An initiative by Humana (NYSE: HUM) that addresses social determinants of health posted positive results in five of seven target communities in 2018. On average, Humana Medicare Advantage (MA) members in participating communities saw a 2.7% reduction in “unhealthy days” experienced in 2018, according to the insurer’s 2019 Bold Goal progress report.
Unhealthy days are tracked using a U.S. Centers for Disease Control and Prevention (CDC) assessment tool called Healthy Days, which measures self-reported mental and physical health for people over a 30-day period.
That 2.7% dip is compared to numbers from 2015, when the Louisville, Kentucky-based Humana first announced its “Bold Goal” initiative. The goal of the program is to improve the health of select U.S. cities 20% by 2020 by focusing on members’ clinical and social needs alike.
For Humana, decreasing unhealthy days has also meant a decrease in health care costs. Each unhealthy day comes with the potential of $15.64 per member per month in higher medical costs, according to Humana data highlighted in the report.
While 2.7% is a far cry from the insurer’s 20% goal, the initiative is steadily improving outcomes.
Comparatively, MA members who weren’t part of the Bold Goal program saw a 0.6% increase in unhealthy days experienced in 2018, according to the report.
“It’s just the beginning,” Caraline Coats, Humana’s vice president of Bold Goal and population health strategy, told Home Health Care News. “We’re learning more and more every year [about] what it takes to go into these communities and improve health. We continue to see positive improvement and take the learning from our designated Bold Goal markets and apply it to other populations and communities we serve.”
Results by city
Humana’s seven original Bold Goal communities include Tampa Bay, Florida; Broward County, Florida; Louisville, Kentucky; Knoxville, Tennessee; Baton Rouge, Louisiana; New Orleans and San Antonio.
Four years in, San Antonio is halfway toward achieving a 20% improvement in member health. Since 2015, Humana MA members in San Antonio have experienced a 9.8% reduction in unhealthy days.
Meanwhile, Baton Rouge saw a 5.1% reduction in the number of unhealthy days its members experienced, followed by New Orleans (3.9% reduction), Tampa Bay (3.8% reduction) and Knoxville (1.5% reduction).
However, Humana Medicare Advantage members in Louisville and Broward County saw more unhealthy days last year than they did in 2015, increasing 1.5% and 3.6%, respectively.
Mental health was largely to blame, Coats said.
“We saw some movement forward in physical, but mental health proved to be a headwind, so [it’s] not something that we’re necessarily down on, but more of an insight,” she said. “Mental health is not just clinical health and a diagnosis, it’s also anxiety and stress related to aspects of folks’ social health.”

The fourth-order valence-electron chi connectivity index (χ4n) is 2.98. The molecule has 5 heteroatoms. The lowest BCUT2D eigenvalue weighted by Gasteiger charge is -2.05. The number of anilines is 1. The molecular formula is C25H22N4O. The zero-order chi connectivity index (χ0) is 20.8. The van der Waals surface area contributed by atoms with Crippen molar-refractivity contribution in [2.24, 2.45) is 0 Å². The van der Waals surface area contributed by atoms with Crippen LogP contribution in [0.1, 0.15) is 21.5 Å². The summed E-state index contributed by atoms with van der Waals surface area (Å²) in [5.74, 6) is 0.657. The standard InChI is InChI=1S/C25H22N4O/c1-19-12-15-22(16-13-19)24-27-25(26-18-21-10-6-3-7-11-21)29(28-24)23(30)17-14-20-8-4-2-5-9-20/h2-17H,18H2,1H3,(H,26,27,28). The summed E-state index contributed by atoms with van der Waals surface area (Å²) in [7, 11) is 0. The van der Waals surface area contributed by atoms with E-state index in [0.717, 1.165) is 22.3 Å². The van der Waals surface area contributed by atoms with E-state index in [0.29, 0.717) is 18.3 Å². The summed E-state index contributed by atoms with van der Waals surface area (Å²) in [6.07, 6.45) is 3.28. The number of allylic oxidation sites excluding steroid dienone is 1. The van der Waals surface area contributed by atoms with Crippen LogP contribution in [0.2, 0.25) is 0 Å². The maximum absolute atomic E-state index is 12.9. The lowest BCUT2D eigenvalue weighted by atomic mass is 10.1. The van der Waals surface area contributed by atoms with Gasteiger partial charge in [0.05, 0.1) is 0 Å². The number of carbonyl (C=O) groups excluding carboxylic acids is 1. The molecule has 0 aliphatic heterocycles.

As a result, Humana is taking a deeper dive into addressing diagnosed mental health conditions, in addition to social determinants of health such as stress, Andrew Renda, corporate strategy director for Humana’s population health division, told HHCN.
Humana is also exploring further expansion of its supplemental in-home care services offered under Medicare Advantage.
Earlier this year, the Centers for Medicare & Medicaid Services (CMS) announced it’s widening the scope of supplemental benefits MA plans can offer in 2020 and beyond.
The 2020 rules give MA plans permission to cover benefits that “have a reasonable expectation of improving or maintaining the health or overall function” of beneficiaries with chronic conditions, opening the door for a more comprehensive treatment of social determinants of health.
Although Renda declined to discuss specifics, he said the new rules open the door for exciting opportunities.
“We’re definitely exploring those options,” Renda said. “We like having the permission space because ultimately we believe that addressing social determinants should be part of a comprehensive health plan and part of a clinical strategy.”
Strategically, Humana has an internal advantage compared to other major insurers when it comes to addressing social determinants of health and understanding what is going on inside the homes of its members.
Last year, the insurer and its PE partners — TPG Capital and Welsh, Carson, Anderson & Stowe — acquired Kindred at Home, the single largest U.S. home health company, and Curo Health Services, one of the largest U.S. hospice providers, for about $4.1 billion and $1.4 billion, respectively.
Also highlighted in the progress report, Humana screened 500,000 people for social determinants of health in 2018, with the goal being to address the needs of those screened and ultimately reduce spending and improve health.
The insurer aims to screen 1 million people by the end of 2019.
Humana releases its financial results for the first quarter of 2019 on May 1, with a conference call scheduled for the following morning.